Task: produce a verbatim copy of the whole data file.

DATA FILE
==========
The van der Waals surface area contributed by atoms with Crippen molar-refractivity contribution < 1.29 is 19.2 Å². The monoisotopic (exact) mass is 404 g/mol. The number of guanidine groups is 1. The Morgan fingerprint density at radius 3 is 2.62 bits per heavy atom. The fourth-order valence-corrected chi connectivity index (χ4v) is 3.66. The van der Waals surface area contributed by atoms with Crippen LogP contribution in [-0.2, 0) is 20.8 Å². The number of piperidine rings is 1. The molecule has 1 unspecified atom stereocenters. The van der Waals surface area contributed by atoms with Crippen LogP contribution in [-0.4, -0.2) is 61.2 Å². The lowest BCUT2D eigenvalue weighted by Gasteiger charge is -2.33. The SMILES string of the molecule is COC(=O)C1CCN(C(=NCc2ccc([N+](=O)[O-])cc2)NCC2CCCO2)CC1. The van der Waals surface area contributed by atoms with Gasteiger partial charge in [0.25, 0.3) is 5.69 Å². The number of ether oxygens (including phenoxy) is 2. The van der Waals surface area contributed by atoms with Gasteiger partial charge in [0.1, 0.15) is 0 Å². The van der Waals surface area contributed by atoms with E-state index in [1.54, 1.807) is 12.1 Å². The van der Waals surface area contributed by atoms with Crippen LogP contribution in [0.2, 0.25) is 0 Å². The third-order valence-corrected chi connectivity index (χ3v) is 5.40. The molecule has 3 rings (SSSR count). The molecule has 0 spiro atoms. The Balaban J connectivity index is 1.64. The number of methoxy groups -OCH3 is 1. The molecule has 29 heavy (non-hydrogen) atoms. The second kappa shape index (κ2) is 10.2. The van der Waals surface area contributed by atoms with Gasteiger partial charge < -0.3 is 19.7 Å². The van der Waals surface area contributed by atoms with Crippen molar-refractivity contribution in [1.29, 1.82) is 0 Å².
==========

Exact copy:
The van der Waals surface area contributed by atoms with Crippen molar-refractivity contribution < 1.29 is 19.2 Å². The monoisotopic (exact) mass is 404 g/mol. The number of guanidine groups is 1. The Morgan fingerprint density at radius 3 is 2.62 bits per heavy atom. The fourth-order valence-corrected chi connectivity index (χ4v) is 3.66. The van der Waals surface area contributed by atoms with Crippen LogP contribution in [-0.2, 0) is 20.8 Å². The number of piperidine rings is 1. The molecule has 1 unspecified atom stereocenters. The van der Waals surface area contributed by atoms with Crippen LogP contribution in [-0.4, -0.2) is 61.2 Å². The lowest BCUT2D eigenvalue weighted by Gasteiger charge is -2.33. The SMILES string of the molecule is COC(=O)C1CCN(C(=NCc2ccc([N+](=O)[O-])cc2)NCC2CCCO2)CC1. The van der Waals surface area contributed by atoms with Gasteiger partial charge in [0.25, 0.3) is 5.69 Å². The number of ether oxygens (including phenoxy) is 2. The van der Waals surface area contributed by atoms with Gasteiger partial charge in [0.1, 0.15) is 0 Å². The van der Waals surface area contributed by atoms with E-state index in [1.54, 1.807) is 12.1 Å². The van der Waals surface area contributed by atoms with Crippen LogP contribution in [0.2, 0.25) is 0 Å². The third-order valence-corrected chi connectivity index (χ3v) is 5.40. The molecule has 3 rings (SSSR count). The molecule has 0 spiro atoms. The Balaban J connectivity index is 1.64. The number of methoxy groups -OCH3 is 1. The molecule has 29 heavy (non-hydrogen) atoms. The second kappa shape index (κ2) is 10.2. The van der Waals surface area contributed by atoms with Gasteiger partial charge < -0.3 is 19.7 Å². The van der Waals surface area contributed by atoms with Crippen molar-refractivity contribution in [1.29, 1.82) is 0 Å².